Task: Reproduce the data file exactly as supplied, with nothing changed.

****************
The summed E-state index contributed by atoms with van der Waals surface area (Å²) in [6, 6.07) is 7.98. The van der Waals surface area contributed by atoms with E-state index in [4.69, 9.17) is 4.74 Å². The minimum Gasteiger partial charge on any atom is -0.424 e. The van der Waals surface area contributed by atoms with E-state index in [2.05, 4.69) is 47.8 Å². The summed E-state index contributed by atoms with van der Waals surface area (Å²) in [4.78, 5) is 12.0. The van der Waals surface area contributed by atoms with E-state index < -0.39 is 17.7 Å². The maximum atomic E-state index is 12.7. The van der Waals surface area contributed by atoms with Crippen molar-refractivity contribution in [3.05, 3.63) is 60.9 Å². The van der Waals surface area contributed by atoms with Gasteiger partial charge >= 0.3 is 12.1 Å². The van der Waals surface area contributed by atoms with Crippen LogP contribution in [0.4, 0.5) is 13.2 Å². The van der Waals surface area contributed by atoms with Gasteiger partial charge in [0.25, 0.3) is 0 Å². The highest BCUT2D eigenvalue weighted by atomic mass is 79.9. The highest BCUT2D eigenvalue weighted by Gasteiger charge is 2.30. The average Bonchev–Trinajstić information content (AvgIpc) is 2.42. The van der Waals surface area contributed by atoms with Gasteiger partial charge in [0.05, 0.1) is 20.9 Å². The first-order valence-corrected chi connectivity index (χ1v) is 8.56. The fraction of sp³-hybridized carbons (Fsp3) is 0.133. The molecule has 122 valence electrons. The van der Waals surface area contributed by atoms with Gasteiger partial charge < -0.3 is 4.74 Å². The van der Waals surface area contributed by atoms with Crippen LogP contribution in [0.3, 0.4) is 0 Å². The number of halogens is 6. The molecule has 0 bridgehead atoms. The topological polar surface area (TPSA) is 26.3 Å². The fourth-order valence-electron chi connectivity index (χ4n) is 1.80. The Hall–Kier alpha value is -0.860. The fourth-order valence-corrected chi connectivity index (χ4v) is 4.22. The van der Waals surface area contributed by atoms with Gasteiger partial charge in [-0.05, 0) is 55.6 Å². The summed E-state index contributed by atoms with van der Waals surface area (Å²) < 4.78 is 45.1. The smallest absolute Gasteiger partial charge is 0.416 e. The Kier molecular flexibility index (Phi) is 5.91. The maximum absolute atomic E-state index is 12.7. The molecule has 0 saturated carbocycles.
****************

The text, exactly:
The summed E-state index contributed by atoms with van der Waals surface area (Å²) in [6, 6.07) is 7.98. The van der Waals surface area contributed by atoms with E-state index in [4.69, 9.17) is 4.74 Å². The minimum Gasteiger partial charge on any atom is -0.424 e. The van der Waals surface area contributed by atoms with E-state index in [2.05, 4.69) is 47.8 Å². The summed E-state index contributed by atoms with van der Waals surface area (Å²) in [4.78, 5) is 12.0. The van der Waals surface area contributed by atoms with E-state index < -0.39 is 17.7 Å². The maximum atomic E-state index is 12.7. The van der Waals surface area contributed by atoms with Crippen molar-refractivity contribution in [3.05, 3.63) is 60.9 Å². The van der Waals surface area contributed by atoms with Gasteiger partial charge >= 0.3 is 12.1 Å². The van der Waals surface area contributed by atoms with Crippen LogP contribution in [0.4, 0.5) is 13.2 Å². The van der Waals surface area contributed by atoms with Gasteiger partial charge in [0.25, 0.3) is 0 Å². The highest BCUT2D eigenvalue weighted by atomic mass is 79.9. The highest BCUT2D eigenvalue weighted by Gasteiger charge is 2.30. The average Bonchev–Trinajstić information content (AvgIpc) is 2.42. The van der Waals surface area contributed by atoms with Gasteiger partial charge in [0.05, 0.1) is 20.9 Å². The first-order valence-corrected chi connectivity index (χ1v) is 8.56. The fraction of sp³-hybridized carbons (Fsp3) is 0.133. The molecule has 122 valence electrons. The van der Waals surface area contributed by atoms with Gasteiger partial charge < -0.3 is 4.74 Å². The van der Waals surface area contributed by atoms with Crippen LogP contribution in [0.3, 0.4) is 0 Å². The number of halogens is 6. The molecule has 0 bridgehead atoms. The topological polar surface area (TPSA) is 26.3 Å². The fourth-order valence-electron chi connectivity index (χ4n) is 1.80. The Hall–Kier alpha value is -0.860. The fourth-order valence-corrected chi connectivity index (χ4v) is 4.22. The van der Waals surface area contributed by atoms with Gasteiger partial charge in [-0.05, 0) is 55.6 Å². The summed E-state index contributed by atoms with van der Waals surface area (Å²) < 4.78 is 45.1. The smallest absolute Gasteiger partial charge is 0.416 e. The Kier molecular flexibility index (Phi) is 5.91. The maximum absolute atomic E-state index is 12.7. The molecule has 0 saturated carbocycles.